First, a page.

Hush, Hush

• Dale Dickey is a great character actress who can do so much with so little and deserves better parts than this cameo (presuming she doesn’t return, and it would be hard to narratively figure out why she would).

• Where Peter and Jay meet in the opening scene is a famous L.A. establishment called the King Eddy Saloon, on the ground floor of the King Edward Hotel. It was reportedly a regular hang for Charles Bukowski. Here’s an interesting article about it.

• Peter complains about being scooped by the Sun-Examiner, which does not appear to have been a real paper, although there was an L.A. paper called the Herald-Examiner, a famous one that they’re probably riffing on with some creative license.

• Fauna is confronted at the party by a young man named Nero, who accuses her of not being black. He’s played by a young man named Astro, a.k.a. Brian Bradley, and he also appears in an upcoming film called Luce, which just premiered at Sundance. It will be interesting to see if he returns to I Am the Night and to watch this clearly talented young actor develop.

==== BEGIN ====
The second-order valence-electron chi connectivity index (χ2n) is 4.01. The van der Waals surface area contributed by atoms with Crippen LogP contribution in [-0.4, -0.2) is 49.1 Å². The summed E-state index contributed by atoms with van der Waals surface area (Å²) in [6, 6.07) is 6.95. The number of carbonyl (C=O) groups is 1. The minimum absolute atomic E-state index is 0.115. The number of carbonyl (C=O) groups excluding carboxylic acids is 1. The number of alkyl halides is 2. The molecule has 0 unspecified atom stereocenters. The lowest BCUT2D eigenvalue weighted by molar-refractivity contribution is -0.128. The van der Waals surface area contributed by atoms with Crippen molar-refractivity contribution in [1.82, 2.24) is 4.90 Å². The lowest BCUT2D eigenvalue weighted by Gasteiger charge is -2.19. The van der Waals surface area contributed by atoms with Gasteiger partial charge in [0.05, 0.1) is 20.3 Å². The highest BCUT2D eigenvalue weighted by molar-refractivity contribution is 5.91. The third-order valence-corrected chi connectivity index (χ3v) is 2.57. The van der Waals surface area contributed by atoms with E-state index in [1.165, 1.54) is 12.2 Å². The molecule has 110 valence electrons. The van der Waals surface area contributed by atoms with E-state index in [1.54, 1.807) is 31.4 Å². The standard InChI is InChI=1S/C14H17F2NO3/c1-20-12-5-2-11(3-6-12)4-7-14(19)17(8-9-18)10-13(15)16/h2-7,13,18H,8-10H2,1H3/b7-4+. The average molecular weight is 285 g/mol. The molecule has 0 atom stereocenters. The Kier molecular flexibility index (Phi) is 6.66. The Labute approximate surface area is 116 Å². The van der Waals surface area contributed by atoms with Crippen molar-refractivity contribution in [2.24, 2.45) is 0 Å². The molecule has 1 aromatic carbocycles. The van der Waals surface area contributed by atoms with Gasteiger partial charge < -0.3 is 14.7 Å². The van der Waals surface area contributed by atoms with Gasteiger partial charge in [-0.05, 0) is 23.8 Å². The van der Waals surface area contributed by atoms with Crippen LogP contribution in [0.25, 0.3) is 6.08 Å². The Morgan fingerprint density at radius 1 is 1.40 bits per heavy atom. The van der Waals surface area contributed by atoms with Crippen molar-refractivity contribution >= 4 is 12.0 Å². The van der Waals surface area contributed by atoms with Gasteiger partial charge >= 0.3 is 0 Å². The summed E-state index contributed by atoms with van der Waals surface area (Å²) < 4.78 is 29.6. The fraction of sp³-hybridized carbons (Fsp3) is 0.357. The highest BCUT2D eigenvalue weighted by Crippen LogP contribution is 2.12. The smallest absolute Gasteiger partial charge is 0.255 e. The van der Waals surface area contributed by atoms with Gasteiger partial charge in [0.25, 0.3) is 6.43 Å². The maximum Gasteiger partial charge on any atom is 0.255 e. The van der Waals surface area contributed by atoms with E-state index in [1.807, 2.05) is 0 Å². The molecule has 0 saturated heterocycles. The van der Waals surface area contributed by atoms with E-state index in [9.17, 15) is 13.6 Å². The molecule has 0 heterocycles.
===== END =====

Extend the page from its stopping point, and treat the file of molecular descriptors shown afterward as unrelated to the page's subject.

• Speaking of talented actors, Chris Pine is really holding this thing together, isn’t he? He’s fantastic and doing a lot of heavy lifting when it comes to the show’s overall flaws. Let’s hope it doesn’t become too much for him to carry.

I Am the Night Recap: In a Lonely Place